(The Twelve Blunders are used with permission of Jack McDevitt, from his webpage: http://jackmcdevitt.com/Writers.aspx)
“Conflict is the soul of good fiction…Especially when the conflict arises between two apparently reasonable but mutually exclusive views…narratives dependent on villainous characters have a hard time rising to a very sophisticated level…” And that conflict has to take place front and center -- it's why readers want to read a story!
In my own writing, I discovered this after I’d finished my first “real” 110,000 word science fiction novel, INVADER’S GUILT.
In it, I’d played five characters and four minor characters off one another in five different story lines as they came together then parted ways and eventually arrived at the same place at the same time at the end of the book. I still like the story, but after re-reading it, I found that while their personal stories were interesting, there was no compelling overall “event” taking place. Their stories were all set against the Human invasion of the WheetAh homeworld at the end of a protracted interstellar conflict. While this is certainly dramatic, there wasn’t anything ELSE happening. It was a pretty average story of the conclusion of a pretty average interstellar war that Humans appeared about to win (of course…)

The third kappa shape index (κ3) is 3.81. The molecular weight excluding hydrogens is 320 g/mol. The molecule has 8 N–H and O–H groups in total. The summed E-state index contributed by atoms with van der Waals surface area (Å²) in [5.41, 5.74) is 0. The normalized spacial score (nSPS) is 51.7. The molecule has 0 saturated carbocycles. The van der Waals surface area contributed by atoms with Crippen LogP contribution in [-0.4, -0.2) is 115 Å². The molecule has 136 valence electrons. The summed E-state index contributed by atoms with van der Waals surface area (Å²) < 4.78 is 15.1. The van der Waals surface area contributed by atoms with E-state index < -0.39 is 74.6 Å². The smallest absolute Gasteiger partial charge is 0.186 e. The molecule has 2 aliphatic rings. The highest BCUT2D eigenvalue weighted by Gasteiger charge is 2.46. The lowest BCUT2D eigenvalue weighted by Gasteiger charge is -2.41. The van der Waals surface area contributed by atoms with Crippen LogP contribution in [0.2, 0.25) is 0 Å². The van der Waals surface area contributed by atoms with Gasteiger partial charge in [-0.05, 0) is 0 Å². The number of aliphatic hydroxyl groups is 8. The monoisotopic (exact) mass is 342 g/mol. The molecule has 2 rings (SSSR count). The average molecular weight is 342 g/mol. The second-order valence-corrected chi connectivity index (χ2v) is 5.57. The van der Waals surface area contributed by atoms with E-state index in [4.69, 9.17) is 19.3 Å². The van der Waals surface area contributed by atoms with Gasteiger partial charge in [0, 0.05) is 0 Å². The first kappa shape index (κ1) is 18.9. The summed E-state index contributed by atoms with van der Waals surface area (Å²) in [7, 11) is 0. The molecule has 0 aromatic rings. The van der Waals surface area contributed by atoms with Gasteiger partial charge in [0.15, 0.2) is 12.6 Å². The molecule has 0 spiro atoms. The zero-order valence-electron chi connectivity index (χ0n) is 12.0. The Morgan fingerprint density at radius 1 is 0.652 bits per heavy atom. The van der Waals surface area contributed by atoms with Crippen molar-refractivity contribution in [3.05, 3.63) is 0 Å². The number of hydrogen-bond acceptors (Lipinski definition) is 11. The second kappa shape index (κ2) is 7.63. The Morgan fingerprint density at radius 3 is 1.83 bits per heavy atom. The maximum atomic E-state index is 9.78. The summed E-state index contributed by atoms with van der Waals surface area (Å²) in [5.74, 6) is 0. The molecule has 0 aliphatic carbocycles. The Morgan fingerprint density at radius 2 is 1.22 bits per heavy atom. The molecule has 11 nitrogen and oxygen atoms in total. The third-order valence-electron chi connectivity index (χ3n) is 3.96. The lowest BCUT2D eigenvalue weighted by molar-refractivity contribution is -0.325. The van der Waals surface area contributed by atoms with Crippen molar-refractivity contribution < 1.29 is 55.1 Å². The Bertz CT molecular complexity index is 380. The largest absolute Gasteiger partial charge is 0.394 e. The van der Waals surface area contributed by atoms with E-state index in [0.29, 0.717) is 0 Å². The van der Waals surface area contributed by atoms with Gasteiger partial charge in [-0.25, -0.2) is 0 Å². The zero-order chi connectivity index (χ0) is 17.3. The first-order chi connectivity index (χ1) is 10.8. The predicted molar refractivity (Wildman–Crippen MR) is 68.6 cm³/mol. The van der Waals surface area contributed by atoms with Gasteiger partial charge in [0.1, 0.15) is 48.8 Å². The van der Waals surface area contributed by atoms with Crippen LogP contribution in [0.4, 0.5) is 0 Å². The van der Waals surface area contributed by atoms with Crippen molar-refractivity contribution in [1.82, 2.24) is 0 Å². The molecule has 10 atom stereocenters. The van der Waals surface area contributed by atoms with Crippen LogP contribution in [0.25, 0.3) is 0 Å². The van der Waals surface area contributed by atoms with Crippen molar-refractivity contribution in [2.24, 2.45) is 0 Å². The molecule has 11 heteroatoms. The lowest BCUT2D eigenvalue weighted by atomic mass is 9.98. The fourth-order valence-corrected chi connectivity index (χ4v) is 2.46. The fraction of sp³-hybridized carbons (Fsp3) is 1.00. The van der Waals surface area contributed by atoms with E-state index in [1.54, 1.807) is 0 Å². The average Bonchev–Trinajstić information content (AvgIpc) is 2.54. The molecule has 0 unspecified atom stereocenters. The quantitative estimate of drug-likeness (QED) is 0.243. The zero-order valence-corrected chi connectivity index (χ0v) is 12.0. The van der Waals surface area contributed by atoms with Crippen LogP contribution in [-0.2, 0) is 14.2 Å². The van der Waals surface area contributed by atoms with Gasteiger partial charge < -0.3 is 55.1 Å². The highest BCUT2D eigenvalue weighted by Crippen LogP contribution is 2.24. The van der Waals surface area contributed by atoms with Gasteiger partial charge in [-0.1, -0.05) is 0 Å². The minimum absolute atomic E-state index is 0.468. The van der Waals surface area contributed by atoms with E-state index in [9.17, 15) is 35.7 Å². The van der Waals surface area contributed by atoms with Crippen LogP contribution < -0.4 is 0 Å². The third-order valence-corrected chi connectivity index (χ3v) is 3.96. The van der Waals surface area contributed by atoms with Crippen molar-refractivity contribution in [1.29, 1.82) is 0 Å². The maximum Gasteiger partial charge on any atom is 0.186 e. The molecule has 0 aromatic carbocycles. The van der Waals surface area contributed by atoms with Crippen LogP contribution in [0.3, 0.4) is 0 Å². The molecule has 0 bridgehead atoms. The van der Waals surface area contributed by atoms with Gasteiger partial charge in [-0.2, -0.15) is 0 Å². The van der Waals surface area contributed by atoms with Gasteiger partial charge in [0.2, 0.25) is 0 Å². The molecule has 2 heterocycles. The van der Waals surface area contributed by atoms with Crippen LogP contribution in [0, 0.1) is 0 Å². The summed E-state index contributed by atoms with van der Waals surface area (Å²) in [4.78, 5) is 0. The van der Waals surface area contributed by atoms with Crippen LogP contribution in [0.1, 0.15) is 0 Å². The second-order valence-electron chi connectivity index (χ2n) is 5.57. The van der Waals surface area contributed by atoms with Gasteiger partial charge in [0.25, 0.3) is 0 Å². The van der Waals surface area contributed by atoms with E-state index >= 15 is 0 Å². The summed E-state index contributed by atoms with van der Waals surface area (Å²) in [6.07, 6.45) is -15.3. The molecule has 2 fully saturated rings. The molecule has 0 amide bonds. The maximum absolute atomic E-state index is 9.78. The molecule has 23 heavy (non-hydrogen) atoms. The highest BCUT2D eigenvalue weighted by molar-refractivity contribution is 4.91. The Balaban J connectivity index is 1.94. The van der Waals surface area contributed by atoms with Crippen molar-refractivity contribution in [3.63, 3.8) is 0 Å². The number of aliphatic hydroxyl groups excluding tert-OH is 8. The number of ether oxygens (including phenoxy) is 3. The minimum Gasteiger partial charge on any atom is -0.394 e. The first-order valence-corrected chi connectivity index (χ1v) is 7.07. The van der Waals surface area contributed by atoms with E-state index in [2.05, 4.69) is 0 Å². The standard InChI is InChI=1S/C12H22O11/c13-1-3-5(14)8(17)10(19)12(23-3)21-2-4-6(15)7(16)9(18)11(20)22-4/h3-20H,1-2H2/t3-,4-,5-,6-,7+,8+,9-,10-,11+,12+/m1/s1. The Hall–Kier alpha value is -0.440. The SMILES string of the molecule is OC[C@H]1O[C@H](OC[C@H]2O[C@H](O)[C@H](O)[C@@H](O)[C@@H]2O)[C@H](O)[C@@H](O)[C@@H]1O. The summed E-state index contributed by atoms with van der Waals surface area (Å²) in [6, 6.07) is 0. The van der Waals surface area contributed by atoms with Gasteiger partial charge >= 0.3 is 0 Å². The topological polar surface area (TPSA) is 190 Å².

Then I found the real conflict; the reasonable but mutually exclusive view that was driving the story. There were actually two, one obvious, one hidden. I worked to bring out the first story line by eliminating two character viewpoints and focusing on three – a group of alien, plantimal WheetAh who were political prisoners of the planetary ruler and had a Human prisoner dropped in their midst and then escape their prison; a pilot/drug dealer and a Buddhist nun working to stop a plague; a Christian missionary with connections to WheetAh government because of her work with WheetAh and Human orphans.
The second conflict I’d never noticed: extremely powerful aliens have a plan to create God and Humans and WheetAh are part of it. Whether they want to be or not. Whether they even notice or not.
Suddenly – at least for me and a few beta readers – the story was more coherent and there was moral ambiguity: do Humanity and WheetAh have any right to decide if they want to be part of the Weaver’s attempt to fabricate God? Neither one could in any way stop the Weavers, who exist outside of the universe the two kingdoms inhabit, though their intent is clearly good.
Ah! That’s it! Now I have it!
Now all I have to do is sell it…